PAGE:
Posts Tagged ‘Portland Vase’

The Hit Parade #9: The Portland Vase

March 1, 2015

428px-Portland_Vase_V&A I don’t particularly like this vase. I find the style tight and constricted.  But it belongs on any ceramic greatest hits list.

Volumes have been written about Josiah Wedgwood’s Portland Vase, c. 1790.  Essentially, it’s 9½” tall with white sprigging on a black “basalt” body (one of Wedgwood’s many nomenclature shenanigans).  It’s a replica, in ceramic, of a Roman cameo glass vase made around 1AD.  Many have hailed it as a defining Masterpiece for both Wedgwood and  England’s Industrial Revolution.

Josiah Wedgwood made his name with the Portland Vase.  But he made his fortunes with his ensuing “Queen’s Ware” line.  That was only possible because of the technical know-how he amassed previous to making the Vase. 

Wedgwood made the Portland Vase knowing nothing about ceramic chemistry beyond personal observations. (Geology wasn’t even a recognized science for another 20 years.)  And some of his materials came from across an ocean, and in areas owned by people at war with Europeans.  And there were practically no maps or roads in those regions.   And the Vase’s imagery (as on the original cameo glass) was one long continuous sprig.  And that one long continuous sprig didn’t smudged upon application (look at it close up).  And the sprig didn’t deform or crack.  And it stayed on during drying and firing.  And the entire process was made to be repeated.  And these processes coalesced a nascent ceramics supply business into being (where would we be without that?).  And his efforts helped coin an entirely new meaning for the word “industry.”

Many potters see Wedgwood’s industrializing efforts, with their logical conclusion being today’s cheap imported stuff available at any WalMart or shopping mall, as the bane of hand made pottery. 

Perhaps.  But there’s a flip side.  Almost overnight, a wide swath of the working class could now afford refined ceramics.  It was purely a marketing ploy, for sure.  But before this moment, anything terribly fancy was out of reach for most people.  Now the masses could aspire to have fine art in their own homes.

Very few objects carry the wallop that this vase does.

If you doubt that last statement, try doing something like the Portland Vase yourself some time – preferably before you make your own list of ceramic greatest hits…

Reading:

Staffordshire Pottery and Its History.  Josiah Wedgwood.  McBride Nast & Co./New York & London.  1913.

The Map That Changed The World.  Simon Winchester.  Harper Perennial/London.  2009.

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Catawba Clay

February 1, 2010

As usual, the Cherokee got all the credit.  Since 1540, when swine flu carried by pigs of Hernan DeSoto’s expedition erased the entire Mississippian Mound Building culture in the blink of an eye, the Cherokee had dominated the Little Tennessee River Valley.  They were Britain’s top trading partner in the area (until after the French Indian War, when they became the colonists’ main target for expansion).  And when pottery history came knocking at the door in 1768, who got the glory?  The Cherokee.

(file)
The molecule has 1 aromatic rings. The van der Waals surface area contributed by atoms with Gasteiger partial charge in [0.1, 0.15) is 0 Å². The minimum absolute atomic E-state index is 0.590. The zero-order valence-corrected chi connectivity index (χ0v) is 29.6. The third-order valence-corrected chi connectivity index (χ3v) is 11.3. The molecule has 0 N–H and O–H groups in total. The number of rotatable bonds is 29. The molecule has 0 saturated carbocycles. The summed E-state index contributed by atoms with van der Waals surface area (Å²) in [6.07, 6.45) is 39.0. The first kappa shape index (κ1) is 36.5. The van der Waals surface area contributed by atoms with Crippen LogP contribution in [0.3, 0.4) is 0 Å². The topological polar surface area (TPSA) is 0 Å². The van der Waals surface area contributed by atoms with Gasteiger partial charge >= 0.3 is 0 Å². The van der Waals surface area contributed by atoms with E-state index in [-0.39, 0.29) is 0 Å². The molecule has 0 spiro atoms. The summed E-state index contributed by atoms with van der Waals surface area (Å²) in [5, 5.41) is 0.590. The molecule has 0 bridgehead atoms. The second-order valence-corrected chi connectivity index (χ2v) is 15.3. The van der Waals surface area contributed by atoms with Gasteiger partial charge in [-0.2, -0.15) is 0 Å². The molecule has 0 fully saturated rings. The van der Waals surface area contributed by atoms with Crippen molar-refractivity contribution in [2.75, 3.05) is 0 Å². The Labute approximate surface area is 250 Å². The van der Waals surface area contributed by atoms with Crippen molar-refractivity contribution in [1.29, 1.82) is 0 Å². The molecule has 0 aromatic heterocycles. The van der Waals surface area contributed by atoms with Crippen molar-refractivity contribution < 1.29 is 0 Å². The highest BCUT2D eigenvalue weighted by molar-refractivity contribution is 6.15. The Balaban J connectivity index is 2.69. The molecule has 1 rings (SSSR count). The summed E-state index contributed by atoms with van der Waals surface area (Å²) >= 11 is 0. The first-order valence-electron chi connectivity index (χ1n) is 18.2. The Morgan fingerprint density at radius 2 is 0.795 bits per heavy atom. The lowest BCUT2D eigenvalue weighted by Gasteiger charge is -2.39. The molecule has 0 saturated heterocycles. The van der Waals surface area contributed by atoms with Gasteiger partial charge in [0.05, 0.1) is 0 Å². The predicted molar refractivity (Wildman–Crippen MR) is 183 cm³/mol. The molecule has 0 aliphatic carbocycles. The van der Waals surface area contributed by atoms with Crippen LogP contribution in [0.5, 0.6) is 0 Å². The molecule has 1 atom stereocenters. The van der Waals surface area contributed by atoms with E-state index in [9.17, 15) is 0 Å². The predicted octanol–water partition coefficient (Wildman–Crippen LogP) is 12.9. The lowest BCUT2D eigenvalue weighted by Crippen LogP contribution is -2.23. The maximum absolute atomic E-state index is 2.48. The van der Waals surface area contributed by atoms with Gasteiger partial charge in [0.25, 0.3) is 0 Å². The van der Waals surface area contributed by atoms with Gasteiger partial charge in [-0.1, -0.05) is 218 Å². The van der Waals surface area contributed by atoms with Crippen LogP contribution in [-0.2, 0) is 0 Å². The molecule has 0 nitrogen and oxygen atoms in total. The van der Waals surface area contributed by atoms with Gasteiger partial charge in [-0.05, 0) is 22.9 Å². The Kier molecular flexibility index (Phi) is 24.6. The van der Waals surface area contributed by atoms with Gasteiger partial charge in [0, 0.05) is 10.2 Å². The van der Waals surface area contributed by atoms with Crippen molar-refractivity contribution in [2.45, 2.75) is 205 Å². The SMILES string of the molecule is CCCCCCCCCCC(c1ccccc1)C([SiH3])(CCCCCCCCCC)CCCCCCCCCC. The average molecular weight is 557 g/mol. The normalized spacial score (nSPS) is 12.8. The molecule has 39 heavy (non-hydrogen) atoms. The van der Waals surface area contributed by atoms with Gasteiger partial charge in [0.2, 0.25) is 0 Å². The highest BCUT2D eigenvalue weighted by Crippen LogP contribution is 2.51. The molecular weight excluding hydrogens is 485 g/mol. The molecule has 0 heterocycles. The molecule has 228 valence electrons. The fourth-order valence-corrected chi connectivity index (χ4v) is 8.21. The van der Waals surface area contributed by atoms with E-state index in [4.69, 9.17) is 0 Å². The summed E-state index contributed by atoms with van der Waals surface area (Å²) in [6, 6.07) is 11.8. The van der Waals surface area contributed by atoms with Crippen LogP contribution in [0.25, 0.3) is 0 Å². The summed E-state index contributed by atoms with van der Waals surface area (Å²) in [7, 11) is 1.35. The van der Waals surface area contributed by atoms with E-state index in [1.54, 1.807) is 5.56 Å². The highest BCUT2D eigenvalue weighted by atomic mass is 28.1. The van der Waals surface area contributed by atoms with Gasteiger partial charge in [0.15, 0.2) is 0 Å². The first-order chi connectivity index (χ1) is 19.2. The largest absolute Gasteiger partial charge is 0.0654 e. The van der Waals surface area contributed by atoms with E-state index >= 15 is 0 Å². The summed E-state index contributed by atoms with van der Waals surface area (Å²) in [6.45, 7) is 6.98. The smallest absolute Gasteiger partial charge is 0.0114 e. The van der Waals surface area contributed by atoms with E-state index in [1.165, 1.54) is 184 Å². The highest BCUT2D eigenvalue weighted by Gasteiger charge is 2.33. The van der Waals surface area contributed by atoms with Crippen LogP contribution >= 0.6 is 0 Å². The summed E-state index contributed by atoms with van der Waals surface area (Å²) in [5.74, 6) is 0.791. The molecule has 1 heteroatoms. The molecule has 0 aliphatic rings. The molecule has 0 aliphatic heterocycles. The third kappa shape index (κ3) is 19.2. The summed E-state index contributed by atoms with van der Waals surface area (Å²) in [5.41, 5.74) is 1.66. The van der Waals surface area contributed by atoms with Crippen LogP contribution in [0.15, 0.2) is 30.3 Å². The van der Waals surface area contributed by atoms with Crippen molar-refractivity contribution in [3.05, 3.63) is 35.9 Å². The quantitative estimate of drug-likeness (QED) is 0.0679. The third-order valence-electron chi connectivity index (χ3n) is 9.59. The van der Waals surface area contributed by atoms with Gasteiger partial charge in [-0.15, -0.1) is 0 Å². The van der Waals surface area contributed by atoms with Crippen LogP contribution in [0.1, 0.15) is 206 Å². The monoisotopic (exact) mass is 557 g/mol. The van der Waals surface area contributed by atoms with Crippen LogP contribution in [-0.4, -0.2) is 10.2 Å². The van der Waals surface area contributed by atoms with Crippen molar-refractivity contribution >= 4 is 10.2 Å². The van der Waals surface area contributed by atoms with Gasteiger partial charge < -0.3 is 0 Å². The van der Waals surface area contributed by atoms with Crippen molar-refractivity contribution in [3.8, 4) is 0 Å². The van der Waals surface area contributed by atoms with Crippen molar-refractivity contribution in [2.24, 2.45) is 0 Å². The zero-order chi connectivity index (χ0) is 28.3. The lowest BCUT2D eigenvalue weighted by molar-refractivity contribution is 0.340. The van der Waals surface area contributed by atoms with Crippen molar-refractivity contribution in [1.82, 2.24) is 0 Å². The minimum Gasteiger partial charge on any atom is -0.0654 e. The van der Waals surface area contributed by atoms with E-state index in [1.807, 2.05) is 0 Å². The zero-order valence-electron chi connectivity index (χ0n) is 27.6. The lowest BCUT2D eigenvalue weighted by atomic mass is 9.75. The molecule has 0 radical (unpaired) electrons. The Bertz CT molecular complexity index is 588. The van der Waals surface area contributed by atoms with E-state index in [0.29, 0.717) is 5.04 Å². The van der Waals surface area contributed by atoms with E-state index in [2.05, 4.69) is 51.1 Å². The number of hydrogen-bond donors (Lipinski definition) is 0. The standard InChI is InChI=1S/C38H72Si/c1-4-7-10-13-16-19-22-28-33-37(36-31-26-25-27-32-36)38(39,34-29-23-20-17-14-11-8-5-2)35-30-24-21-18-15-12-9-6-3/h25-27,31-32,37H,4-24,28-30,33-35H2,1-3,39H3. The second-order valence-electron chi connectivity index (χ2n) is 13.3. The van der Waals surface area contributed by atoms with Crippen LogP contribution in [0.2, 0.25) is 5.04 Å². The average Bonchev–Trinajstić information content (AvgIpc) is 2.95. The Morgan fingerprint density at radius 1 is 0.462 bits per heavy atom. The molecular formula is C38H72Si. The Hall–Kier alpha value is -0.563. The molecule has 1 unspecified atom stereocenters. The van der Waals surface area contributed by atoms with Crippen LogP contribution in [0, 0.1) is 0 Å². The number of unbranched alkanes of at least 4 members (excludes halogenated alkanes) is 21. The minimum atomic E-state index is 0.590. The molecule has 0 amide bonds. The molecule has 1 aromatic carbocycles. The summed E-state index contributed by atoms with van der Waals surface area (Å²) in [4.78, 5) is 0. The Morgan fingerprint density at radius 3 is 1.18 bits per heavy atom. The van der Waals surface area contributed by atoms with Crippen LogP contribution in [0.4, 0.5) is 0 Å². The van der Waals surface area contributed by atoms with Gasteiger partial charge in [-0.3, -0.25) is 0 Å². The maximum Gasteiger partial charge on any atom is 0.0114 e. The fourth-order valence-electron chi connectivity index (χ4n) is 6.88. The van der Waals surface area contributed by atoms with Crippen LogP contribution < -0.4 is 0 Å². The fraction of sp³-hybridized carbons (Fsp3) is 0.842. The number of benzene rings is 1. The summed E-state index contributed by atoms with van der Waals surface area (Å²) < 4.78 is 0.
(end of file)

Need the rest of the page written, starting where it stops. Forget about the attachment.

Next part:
Josiah Wedgwood had heard of a fabled pure white clay deep in the interior of North Carolina.  He contracted Thomas Griffiths to collect samples.  Griffiths traveled from Charleston, SC to Fort Prince George, NC, the furthest colonial outpost.  There, he was asked to escort home a Cherokee woman recently rescued from the clutches of a rival tribe.  Lucky for Griffiths, as the Cherokee soon captured him.  What were they to make of this lone white boy in the middle of a free fire zone claiming to be ‘just out looking for clay?’

The squaw saved Griffiths.  But those “Strainge Copper Collour’d Gentry” drove a hard bargain.  It took plenty of eating, drinking, smoking, and “Strong Talk” (and 500 pounds sterling) to get at the “unaker” clay pits.  Griffiths shipped out enough material for Wedgwood to create the exact clay body needed for his masterpiece, the Portland Vase, and to kick off his fabulously successful Queen’s WareBow Pottery also used this clay, still called “unaker” in Mitchell County, NC, to make England’s first true porcelain.

In the shadow of the Cherokee, the Catawba, a small neighboring tribe, existed for generations.  But the Catawba had one main distinction; their pottery.  Other tribes made pots.  The Catawba, specifically their women, were veritable ‘Pottery Indians.’  Pottery was their primary occupation.  Pottery held the tribe together.  And continues to do so.  Cherokee families with Catawba wives became pottery families as well.

Was it possible the Catawba had a hand (even a minor one) in Griffiths’ saga?  It’s clear Griffiths dealt with the proud, powerful Cherokee.  But Fort Prince George, the Little Tennessee River and Mitchell County roughly formed the border between Cherokee and Catawba lands.  Who would best know the value of the unaker clay pits?  A family married into the Catawba tradition might.  The historical record falls silent.

Any recognition the Catawba have garnered in recent years has been well deserved.  But if they did play a part in the creation of the Portland Vase, Queen’s Ware, and England’s first porcelain, I for one would like to see that acknowledged.

Readings:
Catawba Indian Pottery.  Thomas John Blumer.  University of Alabama Press/Tuscaloosa AL.  2004.

The Pottery and Porcelain of the United States.  Edwin Atlee Barber.  G.P. Putnam’s Sons/New York.  1909.

The Art of the Potter.  Diana and J. Garrison Stradling.  Main Street-Universe Books/New York.  1977).

Early New England Potters and Their Wares.  Lura Woodside Watkins.  Harvard Univ Press/Cambridge MA.  1968.

A New Face on the Countryside.  Indians, Colonists, and Slaves in South Atlantic Forests, 500-1800. Timothy Silver.  Cambridge University Press.  1990.